Energy futureConnecting renewable energy sources to the national grid

Published 20 February 2008

Connecting different renewable energy sources to the national grid may be a costly proposition; new study aims to find community generation schemes which are able to connect to the grid without the need for expensive cable upgrades or digging up roads

Hexham, Northumberland, U.K.-based Econnect has been awarded a contract by RDA One NorthEast to study the feasibility of connecting small to medium-sized renewable energy technologies in to the U.K. national grid. The study could result in future community generation schemes being able to connect to the grid without the need for expensive cable upgrades or digging up roads. It could also lead to north east England becoming a net exporter of renewable energy across the United Kingdom and potentially into Europe. The feasibility study to be carried out by Econnect already has the support of network operator CE Electric, which is keen to investigate possibilities for increasing the amount of green community energy distributed by its existing networks.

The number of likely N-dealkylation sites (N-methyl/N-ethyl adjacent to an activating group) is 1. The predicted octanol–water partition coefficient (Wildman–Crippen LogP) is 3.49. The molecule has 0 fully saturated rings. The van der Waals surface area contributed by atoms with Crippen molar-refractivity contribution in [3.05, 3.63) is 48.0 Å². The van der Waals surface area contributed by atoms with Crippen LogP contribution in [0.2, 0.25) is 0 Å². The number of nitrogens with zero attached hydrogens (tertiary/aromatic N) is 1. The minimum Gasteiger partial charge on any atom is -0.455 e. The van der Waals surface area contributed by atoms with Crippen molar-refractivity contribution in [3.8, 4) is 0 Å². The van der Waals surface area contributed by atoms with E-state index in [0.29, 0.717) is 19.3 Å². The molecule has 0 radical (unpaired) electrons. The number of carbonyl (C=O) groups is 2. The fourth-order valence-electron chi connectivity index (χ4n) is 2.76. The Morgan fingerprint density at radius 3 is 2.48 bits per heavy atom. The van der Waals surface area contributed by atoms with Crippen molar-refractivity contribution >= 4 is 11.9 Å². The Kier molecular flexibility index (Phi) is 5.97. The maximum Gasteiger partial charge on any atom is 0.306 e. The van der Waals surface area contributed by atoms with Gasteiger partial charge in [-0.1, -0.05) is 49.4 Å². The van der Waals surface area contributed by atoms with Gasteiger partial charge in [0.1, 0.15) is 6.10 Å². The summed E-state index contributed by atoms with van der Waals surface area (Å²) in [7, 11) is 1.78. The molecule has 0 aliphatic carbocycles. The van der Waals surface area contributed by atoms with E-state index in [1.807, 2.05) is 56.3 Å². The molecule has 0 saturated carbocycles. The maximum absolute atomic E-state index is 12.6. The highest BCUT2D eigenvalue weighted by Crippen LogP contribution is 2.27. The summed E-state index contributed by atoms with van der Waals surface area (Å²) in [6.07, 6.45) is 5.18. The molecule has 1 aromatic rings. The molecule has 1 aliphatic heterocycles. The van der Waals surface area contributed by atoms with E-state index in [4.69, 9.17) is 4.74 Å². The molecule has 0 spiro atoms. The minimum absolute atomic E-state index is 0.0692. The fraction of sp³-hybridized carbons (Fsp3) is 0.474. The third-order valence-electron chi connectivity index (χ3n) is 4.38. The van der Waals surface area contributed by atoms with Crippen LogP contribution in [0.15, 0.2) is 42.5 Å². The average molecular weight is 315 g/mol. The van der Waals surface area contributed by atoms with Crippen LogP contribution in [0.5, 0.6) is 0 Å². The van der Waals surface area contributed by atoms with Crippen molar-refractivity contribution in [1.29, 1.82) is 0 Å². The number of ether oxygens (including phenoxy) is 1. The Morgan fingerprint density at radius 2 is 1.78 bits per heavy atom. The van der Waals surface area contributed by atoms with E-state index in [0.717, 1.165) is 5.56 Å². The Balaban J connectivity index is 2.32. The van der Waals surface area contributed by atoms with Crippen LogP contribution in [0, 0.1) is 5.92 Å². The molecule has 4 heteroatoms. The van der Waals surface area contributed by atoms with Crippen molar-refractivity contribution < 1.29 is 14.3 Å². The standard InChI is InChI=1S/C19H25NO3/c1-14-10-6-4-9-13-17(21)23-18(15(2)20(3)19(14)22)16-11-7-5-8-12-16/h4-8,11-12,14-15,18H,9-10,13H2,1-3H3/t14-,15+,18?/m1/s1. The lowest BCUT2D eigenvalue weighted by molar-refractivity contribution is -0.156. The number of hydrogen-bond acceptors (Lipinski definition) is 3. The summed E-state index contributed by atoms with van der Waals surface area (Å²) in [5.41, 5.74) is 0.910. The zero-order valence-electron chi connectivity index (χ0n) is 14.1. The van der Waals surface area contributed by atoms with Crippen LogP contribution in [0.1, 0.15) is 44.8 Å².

Mark Pearson, business strategy manager at One NorthEast said: “This research project will investigate how we can economically connect small to medium-sized energy generation to the electricity grid without the need for major upgrades. This includes hydro, wind turbines, solar power, landfill gas, and other low carbon technologies. We look forward to the completion of the work by Econnect as part of our wider strategy moving towards the region being at the forefront of development of a low carbon economy.” Guy Nicholson, chief executive at Econnect, added: “If you’re building a large wind farm of a dozen turbines or so, it’s economical to incorporate the cost of digging new cables and building substations. But if you’re a landowner looking to generate your own energy and export excess energy, then the grid connection can prove to be a massive barrier. If we could get to the stage where generators could simply plug into existing networks without the need for cable upgrades and new substations, we could very easily become a focal point of renewable energy in the country.”